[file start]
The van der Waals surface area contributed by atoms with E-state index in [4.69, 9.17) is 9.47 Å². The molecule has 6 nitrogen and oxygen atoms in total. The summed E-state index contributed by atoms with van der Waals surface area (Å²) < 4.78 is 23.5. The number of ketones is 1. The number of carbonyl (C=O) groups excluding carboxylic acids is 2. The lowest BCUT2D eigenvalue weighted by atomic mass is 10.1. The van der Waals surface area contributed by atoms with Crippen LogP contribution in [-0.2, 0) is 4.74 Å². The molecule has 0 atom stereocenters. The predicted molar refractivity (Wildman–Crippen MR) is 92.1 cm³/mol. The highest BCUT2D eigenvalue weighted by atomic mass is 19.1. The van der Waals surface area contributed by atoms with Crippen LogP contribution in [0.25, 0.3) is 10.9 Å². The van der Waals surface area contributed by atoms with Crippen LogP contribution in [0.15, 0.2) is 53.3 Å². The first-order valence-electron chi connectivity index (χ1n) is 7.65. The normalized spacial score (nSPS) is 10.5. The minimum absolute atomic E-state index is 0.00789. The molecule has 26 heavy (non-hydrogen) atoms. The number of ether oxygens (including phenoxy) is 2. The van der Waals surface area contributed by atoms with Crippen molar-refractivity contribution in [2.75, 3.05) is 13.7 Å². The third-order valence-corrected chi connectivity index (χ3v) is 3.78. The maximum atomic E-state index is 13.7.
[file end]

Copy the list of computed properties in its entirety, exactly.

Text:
The van der Waals surface area contributed by atoms with E-state index in [4.69, 9.17) is 9.47 Å². The molecule has 6 nitrogen and oxygen atoms in total. The summed E-state index contributed by atoms with van der Waals surface area (Å²) < 4.78 is 23.5. The number of ketones is 1. The number of carbonyl (C=O) groups excluding carboxylic acids is 2. The lowest BCUT2D eigenvalue weighted by atomic mass is 10.1. The van der Waals surface area contributed by atoms with Crippen LogP contribution in [-0.2, 0) is 4.74 Å². The molecule has 0 atom stereocenters. The predicted molar refractivity (Wildman–Crippen MR) is 92.1 cm³/mol. The highest BCUT2D eigenvalue weighted by atomic mass is 19.1. The van der Waals surface area contributed by atoms with Crippen LogP contribution in [0.25, 0.3) is 10.9 Å². The van der Waals surface area contributed by atoms with Crippen LogP contribution in [0.15, 0.2) is 53.3 Å². The first-order valence-electron chi connectivity index (χ1n) is 7.65. The normalized spacial score (nSPS) is 10.5. The minimum absolute atomic E-state index is 0.00789. The molecule has 26 heavy (non-hydrogen) atoms. The number of ether oxygens (including phenoxy) is 2. The van der Waals surface area contributed by atoms with Crippen molar-refractivity contribution in [2.75, 3.05) is 13.7 Å². The third-order valence-corrected chi connectivity index (χ3v) is 3.78. The maximum atomic E-state index is 13.7.